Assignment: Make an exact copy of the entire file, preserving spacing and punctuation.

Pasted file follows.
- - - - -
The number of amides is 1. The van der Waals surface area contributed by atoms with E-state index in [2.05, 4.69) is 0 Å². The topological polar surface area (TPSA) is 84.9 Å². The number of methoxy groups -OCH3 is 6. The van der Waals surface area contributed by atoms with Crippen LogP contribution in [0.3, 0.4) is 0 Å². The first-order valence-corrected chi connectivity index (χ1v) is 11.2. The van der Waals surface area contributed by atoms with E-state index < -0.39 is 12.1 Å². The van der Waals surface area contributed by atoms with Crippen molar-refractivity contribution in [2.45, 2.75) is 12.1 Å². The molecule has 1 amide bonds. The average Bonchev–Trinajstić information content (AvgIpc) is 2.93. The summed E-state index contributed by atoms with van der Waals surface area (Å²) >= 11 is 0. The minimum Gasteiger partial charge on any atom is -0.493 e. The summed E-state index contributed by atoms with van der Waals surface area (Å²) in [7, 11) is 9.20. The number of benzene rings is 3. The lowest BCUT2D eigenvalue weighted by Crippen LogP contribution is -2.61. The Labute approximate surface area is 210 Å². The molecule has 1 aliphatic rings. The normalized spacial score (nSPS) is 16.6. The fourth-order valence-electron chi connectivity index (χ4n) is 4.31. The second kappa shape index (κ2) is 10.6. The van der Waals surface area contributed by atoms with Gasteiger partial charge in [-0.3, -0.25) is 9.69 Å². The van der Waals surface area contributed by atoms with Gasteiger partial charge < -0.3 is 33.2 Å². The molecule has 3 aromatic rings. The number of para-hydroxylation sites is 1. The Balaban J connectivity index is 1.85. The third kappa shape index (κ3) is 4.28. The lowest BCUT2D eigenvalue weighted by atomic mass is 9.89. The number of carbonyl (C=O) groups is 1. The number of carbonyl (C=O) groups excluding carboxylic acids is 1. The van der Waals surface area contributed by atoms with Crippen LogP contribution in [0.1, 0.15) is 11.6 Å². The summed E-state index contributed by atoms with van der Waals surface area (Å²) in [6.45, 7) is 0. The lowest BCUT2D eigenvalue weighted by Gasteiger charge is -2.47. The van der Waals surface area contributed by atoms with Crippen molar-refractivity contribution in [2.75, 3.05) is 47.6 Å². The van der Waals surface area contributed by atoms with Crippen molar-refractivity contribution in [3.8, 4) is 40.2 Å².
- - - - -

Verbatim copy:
The number of amides is 1. The van der Waals surface area contributed by atoms with E-state index in [2.05, 4.69) is 0 Å². The topological polar surface area (TPSA) is 84.9 Å². The number of methoxy groups -OCH3 is 6. The van der Waals surface area contributed by atoms with Crippen LogP contribution in [0.3, 0.4) is 0 Å². The first-order valence-corrected chi connectivity index (χ1v) is 11.2. The van der Waals surface area contributed by atoms with E-state index < -0.39 is 12.1 Å². The van der Waals surface area contributed by atoms with Crippen molar-refractivity contribution in [2.45, 2.75) is 12.1 Å². The molecule has 1 amide bonds. The average Bonchev–Trinajstić information content (AvgIpc) is 2.93. The summed E-state index contributed by atoms with van der Waals surface area (Å²) >= 11 is 0. The minimum Gasteiger partial charge on any atom is -0.493 e. The summed E-state index contributed by atoms with van der Waals surface area (Å²) in [7, 11) is 9.20. The number of benzene rings is 3. The lowest BCUT2D eigenvalue weighted by Crippen LogP contribution is -2.61. The Labute approximate surface area is 210 Å². The molecule has 1 aliphatic rings. The normalized spacial score (nSPS) is 16.6. The fourth-order valence-electron chi connectivity index (χ4n) is 4.31. The second kappa shape index (κ2) is 10.6. The van der Waals surface area contributed by atoms with Gasteiger partial charge in [-0.3, -0.25) is 9.69 Å². The van der Waals surface area contributed by atoms with Gasteiger partial charge < -0.3 is 33.2 Å². The molecule has 3 aromatic rings. The number of para-hydroxylation sites is 1. The Balaban J connectivity index is 1.85. The third kappa shape index (κ3) is 4.28. The lowest BCUT2D eigenvalue weighted by atomic mass is 9.89. The number of carbonyl (C=O) groups is 1. The number of carbonyl (C=O) groups excluding carboxylic acids is 1. The van der Waals surface area contributed by atoms with Crippen LogP contribution in [0.1, 0.15) is 11.6 Å². The summed E-state index contributed by atoms with van der Waals surface area (Å²) in [6.45, 7) is 0. The lowest BCUT2D eigenvalue weighted by Gasteiger charge is -2.47. The van der Waals surface area contributed by atoms with Crippen molar-refractivity contribution in [2.75, 3.05) is 47.6 Å². The van der Waals surface area contributed by atoms with Crippen molar-refractivity contribution in [3.8, 4) is 40.2 Å².